Baseball Is Changing. Here’s How Ballparks and Cities Can Prepare.

Above: Petco Park, San Diego, California. Photo by Spenser Harrison.

For more than a generation, Major League Baseball has lagged behind other leagues in terms of overall popularity, especially for young fans. This year, however, popularity for the Grand Old Game has been increasing. Important rule changes, from the introduction of a pitch clock to an increase in base size, have already had a major impact.

Early results show that games have been shortened by close to half an hour, and batting averages across the league are 16 points higher; stolen bases are up by 40%, as are runs per game. Fan attendance is up, with more than 77% in approval of the rule changes.

Shorter games mean that fans have more time to spend outside the ballpark pre- and post-game. Bars and clubs near Wrigley Field in Chicago and Fenway Park in Boston, with their walkable streets, human scale, and direct connectivity to the ballpark, have proven to do especially well; numerous reports suggest a significant boost in revenue near these venues.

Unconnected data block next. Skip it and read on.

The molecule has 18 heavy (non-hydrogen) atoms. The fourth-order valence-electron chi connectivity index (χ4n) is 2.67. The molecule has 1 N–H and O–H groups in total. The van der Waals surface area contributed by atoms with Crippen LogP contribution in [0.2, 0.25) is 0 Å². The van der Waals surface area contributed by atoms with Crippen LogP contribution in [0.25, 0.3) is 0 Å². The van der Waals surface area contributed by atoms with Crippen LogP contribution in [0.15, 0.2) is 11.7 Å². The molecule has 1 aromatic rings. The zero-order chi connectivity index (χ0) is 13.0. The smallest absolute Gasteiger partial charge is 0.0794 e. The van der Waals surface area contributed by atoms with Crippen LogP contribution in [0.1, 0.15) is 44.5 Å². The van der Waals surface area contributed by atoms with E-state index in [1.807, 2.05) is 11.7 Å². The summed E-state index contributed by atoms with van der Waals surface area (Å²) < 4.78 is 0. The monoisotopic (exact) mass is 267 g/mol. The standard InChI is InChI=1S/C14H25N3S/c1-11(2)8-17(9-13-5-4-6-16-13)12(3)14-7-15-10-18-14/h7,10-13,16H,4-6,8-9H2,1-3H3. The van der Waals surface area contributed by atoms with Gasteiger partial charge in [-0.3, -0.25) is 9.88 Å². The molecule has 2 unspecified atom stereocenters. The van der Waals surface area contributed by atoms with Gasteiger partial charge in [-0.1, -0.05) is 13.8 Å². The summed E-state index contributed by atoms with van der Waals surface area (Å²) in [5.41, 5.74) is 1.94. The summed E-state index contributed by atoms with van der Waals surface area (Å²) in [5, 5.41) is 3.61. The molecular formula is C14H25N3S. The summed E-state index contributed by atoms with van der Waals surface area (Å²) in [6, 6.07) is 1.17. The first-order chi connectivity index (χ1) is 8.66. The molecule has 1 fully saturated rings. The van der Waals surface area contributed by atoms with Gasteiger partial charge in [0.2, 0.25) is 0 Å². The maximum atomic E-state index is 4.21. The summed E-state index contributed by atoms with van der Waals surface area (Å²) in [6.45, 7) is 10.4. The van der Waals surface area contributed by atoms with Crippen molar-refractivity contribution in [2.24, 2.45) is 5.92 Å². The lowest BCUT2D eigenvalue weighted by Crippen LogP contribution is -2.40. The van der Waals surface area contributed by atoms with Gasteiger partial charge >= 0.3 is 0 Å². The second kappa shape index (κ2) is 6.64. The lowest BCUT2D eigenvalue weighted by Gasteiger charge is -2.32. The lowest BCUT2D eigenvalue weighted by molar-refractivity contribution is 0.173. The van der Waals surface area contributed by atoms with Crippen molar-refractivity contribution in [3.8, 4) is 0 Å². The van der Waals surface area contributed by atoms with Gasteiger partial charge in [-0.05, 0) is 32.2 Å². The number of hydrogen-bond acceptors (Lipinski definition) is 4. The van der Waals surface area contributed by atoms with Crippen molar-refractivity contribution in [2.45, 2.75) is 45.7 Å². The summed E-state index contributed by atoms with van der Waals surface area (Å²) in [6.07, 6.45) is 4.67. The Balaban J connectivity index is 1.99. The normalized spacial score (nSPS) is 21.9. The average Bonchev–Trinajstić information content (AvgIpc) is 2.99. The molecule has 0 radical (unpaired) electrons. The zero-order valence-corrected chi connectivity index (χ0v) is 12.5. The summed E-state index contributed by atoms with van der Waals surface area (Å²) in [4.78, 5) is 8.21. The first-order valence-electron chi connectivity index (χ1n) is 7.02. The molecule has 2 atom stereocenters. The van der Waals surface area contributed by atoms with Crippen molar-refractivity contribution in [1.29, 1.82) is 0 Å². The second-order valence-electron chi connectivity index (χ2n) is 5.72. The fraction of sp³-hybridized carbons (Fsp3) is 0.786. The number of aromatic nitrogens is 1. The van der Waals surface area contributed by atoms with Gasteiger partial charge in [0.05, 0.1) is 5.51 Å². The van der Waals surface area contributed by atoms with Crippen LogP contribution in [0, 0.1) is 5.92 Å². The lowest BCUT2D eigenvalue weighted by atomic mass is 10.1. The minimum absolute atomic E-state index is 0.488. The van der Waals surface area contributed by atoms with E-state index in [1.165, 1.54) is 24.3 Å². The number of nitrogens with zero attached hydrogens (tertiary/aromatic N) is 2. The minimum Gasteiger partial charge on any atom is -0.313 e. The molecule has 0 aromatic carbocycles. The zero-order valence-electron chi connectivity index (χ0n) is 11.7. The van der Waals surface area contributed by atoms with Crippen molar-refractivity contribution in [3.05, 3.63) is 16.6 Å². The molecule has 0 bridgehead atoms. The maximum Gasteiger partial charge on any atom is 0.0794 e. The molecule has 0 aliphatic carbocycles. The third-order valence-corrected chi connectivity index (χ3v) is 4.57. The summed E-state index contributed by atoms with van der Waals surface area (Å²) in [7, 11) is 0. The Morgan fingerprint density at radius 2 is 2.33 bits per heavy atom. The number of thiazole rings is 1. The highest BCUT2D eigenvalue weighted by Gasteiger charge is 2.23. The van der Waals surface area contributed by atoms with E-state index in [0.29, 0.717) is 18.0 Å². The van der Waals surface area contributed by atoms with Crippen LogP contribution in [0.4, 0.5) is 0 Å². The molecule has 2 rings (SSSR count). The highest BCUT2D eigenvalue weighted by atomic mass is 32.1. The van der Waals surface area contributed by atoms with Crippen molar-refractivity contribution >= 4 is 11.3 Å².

Some more modern parks have taken lessons from these classic ballpark districts, better integrating themselves into the surrounding city street grid, supporting active mobility, and widening allowable uses nearby in the interest of serving two user groups — both the gameday fan and day-to-day resident. As the future of downtowns continues to evolve, and as the game of baseball continues to grow, what lessons can we learn to improve ballparks and cities in the process?

5 Ideas to Improve Modern Ballparks and Cities

People who work with baseball clubs have started to note that these rules changes present an opportunity to rethink how ballparks function in the city. I chatted with two Gensler leaders who think about ballparks and their impact on cities: Sofia Song, global leader of Cities research at Gensler’s Research Institute, and Jonathan Emmett, a global leader of Gensler’s Sports practice. Here are five ideas that we discussed about how ballparks and urban districts could improve: